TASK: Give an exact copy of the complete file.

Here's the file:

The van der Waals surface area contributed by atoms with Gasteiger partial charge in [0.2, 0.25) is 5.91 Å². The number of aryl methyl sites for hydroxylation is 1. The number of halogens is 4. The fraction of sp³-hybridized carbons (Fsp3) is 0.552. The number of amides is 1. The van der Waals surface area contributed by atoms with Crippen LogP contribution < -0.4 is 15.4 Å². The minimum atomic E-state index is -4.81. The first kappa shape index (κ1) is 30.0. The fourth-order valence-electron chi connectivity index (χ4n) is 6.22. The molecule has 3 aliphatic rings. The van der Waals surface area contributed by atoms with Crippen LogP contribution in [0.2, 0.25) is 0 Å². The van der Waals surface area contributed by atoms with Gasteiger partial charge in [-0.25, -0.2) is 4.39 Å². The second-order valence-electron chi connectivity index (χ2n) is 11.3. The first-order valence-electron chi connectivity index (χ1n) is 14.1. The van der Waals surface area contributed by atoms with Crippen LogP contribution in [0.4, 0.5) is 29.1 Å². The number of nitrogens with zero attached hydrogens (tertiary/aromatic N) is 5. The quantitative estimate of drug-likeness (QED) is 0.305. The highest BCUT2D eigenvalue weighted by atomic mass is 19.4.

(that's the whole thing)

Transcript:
The van der Waals surface area contributed by atoms with Gasteiger partial charge in [0.2, 0.25) is 5.91 Å². The number of aryl methyl sites for hydroxylation is 1. The number of halogens is 4. The fraction of sp³-hybridized carbons (Fsp3) is 0.552. The number of amides is 1. The van der Waals surface area contributed by atoms with Crippen LogP contribution < -0.4 is 15.4 Å². The minimum atomic E-state index is -4.81. The first kappa shape index (κ1) is 30.0. The fourth-order valence-electron chi connectivity index (χ4n) is 6.22. The molecule has 3 aliphatic rings. The van der Waals surface area contributed by atoms with Crippen LogP contribution in [0.2, 0.25) is 0 Å². The van der Waals surface area contributed by atoms with Gasteiger partial charge in [-0.25, -0.2) is 4.39 Å². The second-order valence-electron chi connectivity index (χ2n) is 11.3. The first-order valence-electron chi connectivity index (χ1n) is 14.1. The van der Waals surface area contributed by atoms with Crippen LogP contribution in [0.4, 0.5) is 29.1 Å². The number of nitrogens with zero attached hydrogens (tertiary/aromatic N) is 5. The quantitative estimate of drug-likeness (QED) is 0.305. The highest BCUT2D eigenvalue weighted by atomic mass is 19.4.